Then, I thought of those people who live in New Orleans who have no transportation to evacuate if they were called to do so.  I think of the homeless people living underneath the raised interstate in Orleans parish, hoping for the opportunity to sleep in a real bed in a real building over the next few nights.  I think of the medical emergency personnel who will ride out the storm in the local hospitals, even if everyone else is called upon to evacuate.

Lord, bless the nations of Haiti and the United States.  Help the people of Port au Prince recover from Tropical Storm Isaac even as the people of New Orleans prepare for Hurricane Isaac.  Bless both groups of people.  Help us all to trust in You.

*To read more about Tropical Storm Isaac in Haiti, check out

*To learn more about Mountain Top Ministries in Haiti, check out



B.B. King once said, “The beautiful thing about learning is that no one can take it away from you.”

If that is a true statement, then why is it that many times we simply don’t want to learn?  Is it because we don’t want to better ourselves or could it be that we simply get used to the ruts of the daily routines that we create for ourselves?  That’s an important question to ponder.  But, more importantly, why do we not want to pass on to others what we have learned?  Think of all of the wisdom and knowledge that we have gained over the course of our lives.  Why don’t we want to pass that on to others in order to make a difference in their lives?

When it comes down to it, I think that most of us really do want to learn.  We also really want to pass on to others what we have learned.  The issue is not with the desire to do these things.  The problem lies more in the application of learning and teaching.

This problem of learning often shows itself when we are dealing with children.  We want to share with them things that are important to us, but we simply don’t have the energy in the moment or we just don’t know how to start.  However, in the moments when we put forth the effort to really communicate with them, the results can be very rewarding.

I had one such experience last night while at my life group.  I volunteered to be the kid’s slot (life group kid’s lesson) helper and enjoyed listening to the leader share with the children about the boy in the Bible named Mephibosheth.  After letting the children act out the story, each child had the opportunity to make his own Mephibosheth paper puppet so he could tell the story to others.  To view one of the children sharing the Bible story with his puppet, click on the following link:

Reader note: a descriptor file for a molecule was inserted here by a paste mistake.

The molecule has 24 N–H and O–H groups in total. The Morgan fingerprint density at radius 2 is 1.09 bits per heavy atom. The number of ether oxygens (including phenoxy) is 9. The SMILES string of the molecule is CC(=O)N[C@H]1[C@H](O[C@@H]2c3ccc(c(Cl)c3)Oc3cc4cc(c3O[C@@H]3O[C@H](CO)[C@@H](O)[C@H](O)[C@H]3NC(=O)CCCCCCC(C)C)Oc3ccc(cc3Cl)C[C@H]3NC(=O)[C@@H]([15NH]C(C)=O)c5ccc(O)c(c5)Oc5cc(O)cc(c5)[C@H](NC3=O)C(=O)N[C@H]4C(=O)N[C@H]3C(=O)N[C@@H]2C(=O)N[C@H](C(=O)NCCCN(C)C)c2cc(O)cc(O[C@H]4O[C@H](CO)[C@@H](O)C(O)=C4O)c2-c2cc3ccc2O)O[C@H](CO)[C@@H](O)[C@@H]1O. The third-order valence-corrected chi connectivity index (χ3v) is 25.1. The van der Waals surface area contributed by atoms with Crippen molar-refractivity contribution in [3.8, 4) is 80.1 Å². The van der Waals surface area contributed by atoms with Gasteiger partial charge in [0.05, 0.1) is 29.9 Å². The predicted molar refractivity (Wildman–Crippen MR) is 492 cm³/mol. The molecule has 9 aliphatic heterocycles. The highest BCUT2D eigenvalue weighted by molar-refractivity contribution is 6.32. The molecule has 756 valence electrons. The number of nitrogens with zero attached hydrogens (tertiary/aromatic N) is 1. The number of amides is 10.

*Clip used with permission of the boy’s parents


Leonardo da Vinci once said, I have been impressed with the urgency of doing.  Knowing is not enough; we must apply.  Being willing is not enough, we must do.  His words make a lot of sense.  When the time is right, we must take action.  Doing so is more important than understanding while doing nothing.

With this in mind, how are we supposed to respond to atrocious problems that exist both around the world and across the street?  How do we respond to the thousands of people still living in tent cities in Port au Prince, Haiti in the aftermath of the 2010 earthquake?  What can we do about the problem of modern day slavery and sex trafficking in Asia, Africa, Europe, and North America?  How can we end hunger in the United States?  These problems are daunting and seem impossible.

I’m convinced that the way to make a difference in this world is by starting.  It’s like the old saying:  How do you eat an elephant?  One bite at a time. 

That’s why I’m so proud of the people of Celebration Church.  At the beginning of every school year, we hear from teachers and school administrators across the city and region that 1,000’s of kids come to school each year with no school supplies and with no hope of their parents purchasing them school supplies.  So, over the past several weeks, we’ve been able to collect almost 1,000 backpacks worth of school supplies (from the lists given to us by local schools) and distribute them to children in need.  It’s been amazing to watch people, many who didn’t even go to our church, want to be involved in making a difference.